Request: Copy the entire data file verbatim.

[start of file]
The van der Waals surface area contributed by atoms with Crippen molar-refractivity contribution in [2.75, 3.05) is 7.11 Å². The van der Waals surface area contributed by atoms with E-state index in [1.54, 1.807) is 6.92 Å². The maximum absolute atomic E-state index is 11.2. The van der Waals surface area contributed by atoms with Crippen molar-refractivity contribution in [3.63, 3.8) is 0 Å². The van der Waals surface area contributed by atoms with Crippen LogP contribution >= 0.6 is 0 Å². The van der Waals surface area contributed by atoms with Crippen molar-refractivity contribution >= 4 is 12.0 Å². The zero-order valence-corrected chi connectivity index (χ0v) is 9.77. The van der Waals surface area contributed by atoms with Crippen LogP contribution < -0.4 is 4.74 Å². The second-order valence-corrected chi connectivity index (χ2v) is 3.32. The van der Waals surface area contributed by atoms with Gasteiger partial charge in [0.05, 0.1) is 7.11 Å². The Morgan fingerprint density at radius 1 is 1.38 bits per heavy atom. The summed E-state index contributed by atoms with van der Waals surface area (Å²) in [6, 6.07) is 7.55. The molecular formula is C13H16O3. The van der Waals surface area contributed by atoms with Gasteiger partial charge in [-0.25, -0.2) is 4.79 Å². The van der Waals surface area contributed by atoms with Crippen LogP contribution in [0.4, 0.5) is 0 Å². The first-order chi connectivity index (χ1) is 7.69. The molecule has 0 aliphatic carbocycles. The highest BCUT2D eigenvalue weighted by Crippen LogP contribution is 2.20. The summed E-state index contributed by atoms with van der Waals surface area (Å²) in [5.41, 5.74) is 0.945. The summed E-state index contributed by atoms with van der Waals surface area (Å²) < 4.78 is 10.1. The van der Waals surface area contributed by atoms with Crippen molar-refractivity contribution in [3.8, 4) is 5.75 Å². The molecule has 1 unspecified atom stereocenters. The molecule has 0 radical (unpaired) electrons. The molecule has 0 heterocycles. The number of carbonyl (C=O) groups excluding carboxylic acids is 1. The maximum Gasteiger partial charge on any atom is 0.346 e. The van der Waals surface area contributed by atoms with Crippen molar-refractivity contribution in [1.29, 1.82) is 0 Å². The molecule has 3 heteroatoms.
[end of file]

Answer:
The van der Waals surface area contributed by atoms with Crippen molar-refractivity contribution in [2.75, 3.05) is 7.11 Å². The van der Waals surface area contributed by atoms with E-state index in [1.54, 1.807) is 6.92 Å². The maximum absolute atomic E-state index is 11.2. The van der Waals surface area contributed by atoms with Crippen molar-refractivity contribution in [3.63, 3.8) is 0 Å². The van der Waals surface area contributed by atoms with Crippen LogP contribution >= 0.6 is 0 Å². The van der Waals surface area contributed by atoms with Crippen molar-refractivity contribution >= 4 is 12.0 Å². The zero-order valence-corrected chi connectivity index (χ0v) is 9.77. The van der Waals surface area contributed by atoms with Crippen LogP contribution < -0.4 is 4.74 Å². The second-order valence-corrected chi connectivity index (χ2v) is 3.32. The van der Waals surface area contributed by atoms with Gasteiger partial charge in [0.05, 0.1) is 7.11 Å². The Morgan fingerprint density at radius 1 is 1.38 bits per heavy atom. The summed E-state index contributed by atoms with van der Waals surface area (Å²) in [6, 6.07) is 7.55. The molecular formula is C13H16O3. The van der Waals surface area contributed by atoms with Gasteiger partial charge in [-0.25, -0.2) is 4.79 Å². The van der Waals surface area contributed by atoms with Crippen LogP contribution in [0.4, 0.5) is 0 Å². The first-order chi connectivity index (χ1) is 7.69. The molecule has 0 aliphatic carbocycles. The highest BCUT2D eigenvalue weighted by Crippen LogP contribution is 2.20. The summed E-state index contributed by atoms with van der Waals surface area (Å²) in [5.41, 5.74) is 0.945. The summed E-state index contributed by atoms with van der Waals surface area (Å²) < 4.78 is 10.1. The van der Waals surface area contributed by atoms with Crippen molar-refractivity contribution in [3.8, 4) is 5.75 Å². The molecule has 1 unspecified atom stereocenters. The molecule has 0 radical (unpaired) electrons. The molecule has 0 heterocycles. The number of carbonyl (C=O) groups excluding carboxylic acids is 1. The maximum Gasteiger partial charge on any atom is 0.346 e. The van der Waals surface area contributed by atoms with Crippen molar-refractivity contribution in [1.29, 1.82) is 0 Å². The molecule has 3 heteroatoms.